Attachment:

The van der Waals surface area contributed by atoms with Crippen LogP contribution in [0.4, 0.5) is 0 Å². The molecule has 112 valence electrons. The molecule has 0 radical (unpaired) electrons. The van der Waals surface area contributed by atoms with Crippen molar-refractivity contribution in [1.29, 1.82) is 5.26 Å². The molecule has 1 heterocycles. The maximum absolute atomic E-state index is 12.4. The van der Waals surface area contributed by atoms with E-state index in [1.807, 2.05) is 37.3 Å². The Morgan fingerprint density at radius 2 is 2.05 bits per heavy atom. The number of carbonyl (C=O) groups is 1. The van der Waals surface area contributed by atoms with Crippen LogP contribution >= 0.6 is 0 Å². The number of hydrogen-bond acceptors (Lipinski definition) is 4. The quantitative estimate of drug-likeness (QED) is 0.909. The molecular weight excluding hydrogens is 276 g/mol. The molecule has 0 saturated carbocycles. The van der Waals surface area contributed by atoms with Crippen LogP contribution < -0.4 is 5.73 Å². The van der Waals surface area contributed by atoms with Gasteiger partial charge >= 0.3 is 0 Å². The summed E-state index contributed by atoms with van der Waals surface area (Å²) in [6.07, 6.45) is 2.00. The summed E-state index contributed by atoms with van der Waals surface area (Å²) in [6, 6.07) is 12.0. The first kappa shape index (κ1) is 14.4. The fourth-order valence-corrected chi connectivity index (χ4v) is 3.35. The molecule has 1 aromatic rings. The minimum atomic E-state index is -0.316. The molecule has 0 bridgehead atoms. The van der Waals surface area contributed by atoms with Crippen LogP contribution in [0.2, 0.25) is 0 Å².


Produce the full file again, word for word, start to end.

The van der Waals surface area contributed by atoms with Crippen LogP contribution in [0.4, 0.5) is 0 Å². The molecule has 112 valence electrons. The molecule has 0 radical (unpaired) electrons. The van der Waals surface area contributed by atoms with Crippen molar-refractivity contribution in [1.29, 1.82) is 5.26 Å². The molecule has 1 heterocycles. The maximum absolute atomic E-state index is 12.4. The van der Waals surface area contributed by atoms with E-state index in [1.807, 2.05) is 37.3 Å². The Morgan fingerprint density at radius 2 is 2.05 bits per heavy atom. The number of carbonyl (C=O) groups is 1. The van der Waals surface area contributed by atoms with Crippen LogP contribution >= 0.6 is 0 Å². The number of hydrogen-bond acceptors (Lipinski definition) is 4. The quantitative estimate of drug-likeness (QED) is 0.909. The molecular weight excluding hydrogens is 276 g/mol. The molecule has 0 saturated carbocycles. The van der Waals surface area contributed by atoms with Crippen LogP contribution < -0.4 is 5.73 Å². The van der Waals surface area contributed by atoms with Gasteiger partial charge >= 0.3 is 0 Å². The summed E-state index contributed by atoms with van der Waals surface area (Å²) in [6.07, 6.45) is 2.00. The summed E-state index contributed by atoms with van der Waals surface area (Å²) in [6, 6.07) is 12.0. The first kappa shape index (κ1) is 14.4. The fourth-order valence-corrected chi connectivity index (χ4v) is 3.35. The molecule has 1 aromatic rings. The minimum atomic E-state index is -0.316. The molecule has 0 bridgehead atoms. The van der Waals surface area contributed by atoms with Crippen LogP contribution in [0.2, 0.25) is 0 Å².